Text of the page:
Internet Safety for Teachers and Students
From the experience gained in many years of working with the use of the Internet in education CIESE has come to the realization that it is important to balance protecting students with the need to utilize the technology to its full potential. For these reasons, rather than advocating policies that completely restrict students and teachers in regards to the content of their web sites, we advocate the following:
Acceptable Use Policies (AUP) - These are basically "contracts" that outline how students can use the technology, what they cannot do with it and the consequences for violating the policy. These should include school web pages and the content that is allowed on them. AUPs should be signed by an authorized representative of the school, students and parents so that all concerned parties are aware of the policy.
No Student Names - We recommend that when referring to students on a web page that either their names not be used or only their first names be posted. Some schools have found the use of "nicknames" to be an effective way of dealing with this issue.
Student Pictures - Although we do encourage the posting of student work that may include student pictures, we strongly encourage teachers to get written permission to post student pictures and work before placing it onto the web. We have found that most schools already have such permission slips for use when student pictures are placed in newspapers. These can often be re-worded to cover the issue of posting to the web.
School or Classroom Web Pages - It is important that teachers and students recognize that a web site that refers to their school or district represents them in cyberspace just as a school newsletter or yearbook represents the school in their community. Because of this they need to respect the interests of the schools system and post only appropriate materials to the web site. What is "appropriate" regarding content should be clearly defined in the schools AUP .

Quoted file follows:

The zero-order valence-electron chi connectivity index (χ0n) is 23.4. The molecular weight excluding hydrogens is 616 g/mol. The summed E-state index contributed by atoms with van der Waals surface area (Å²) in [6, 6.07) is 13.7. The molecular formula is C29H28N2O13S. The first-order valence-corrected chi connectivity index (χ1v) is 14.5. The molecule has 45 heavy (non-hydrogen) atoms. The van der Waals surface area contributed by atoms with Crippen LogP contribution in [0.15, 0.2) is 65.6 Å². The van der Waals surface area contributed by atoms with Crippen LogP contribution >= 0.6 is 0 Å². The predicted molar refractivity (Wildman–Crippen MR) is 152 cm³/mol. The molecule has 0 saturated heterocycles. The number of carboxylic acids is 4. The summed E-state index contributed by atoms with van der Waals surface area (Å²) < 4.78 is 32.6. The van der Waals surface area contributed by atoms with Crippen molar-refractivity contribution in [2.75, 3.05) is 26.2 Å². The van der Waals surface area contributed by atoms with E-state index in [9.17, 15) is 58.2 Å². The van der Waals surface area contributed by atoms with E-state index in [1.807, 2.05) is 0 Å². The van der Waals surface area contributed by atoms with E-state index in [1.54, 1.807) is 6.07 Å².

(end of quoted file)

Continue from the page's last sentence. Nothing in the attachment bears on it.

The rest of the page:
There are lots of “rules” on how kids and parents can be use the Internet but the most important rule is that parents and kids agree to a set of criteria. Here, based on “
"The technology that has so dramatically changed the world outside our schools is now changing the learning and teaching environment within them.” - National Education Technology Plan for the U.S. Department of Education
This site is designed to show educators and administrators how to use NetSmartz interactive materials in their classrooms, accumulate more information about Internet safety and technology, and take steps to bring their classrooms into the 21st century.Educators can draw inspiration for their own 'Safety Online' Chart from these sites:Kids Rules for Online Safety” and “Guidelines for Parents” are two pledges that kids and parents can take.
How much controls is too much? If we place privacy controls do they inhibit the very social nature of the Web that we want to engage learners in? I think that all of the points you raise are important for all educators and educational institutions to think about. I think we are obligated to at least discuss with learners appropriate use (particularly sites like Facebook and MySpace - they can come back to haunt...), controls on personal information including pictures, and course Web sites and wikis - are they open to all, some, or just the enrolled learners?
A huge issue and I'm looking forward to some great discussion on it this week.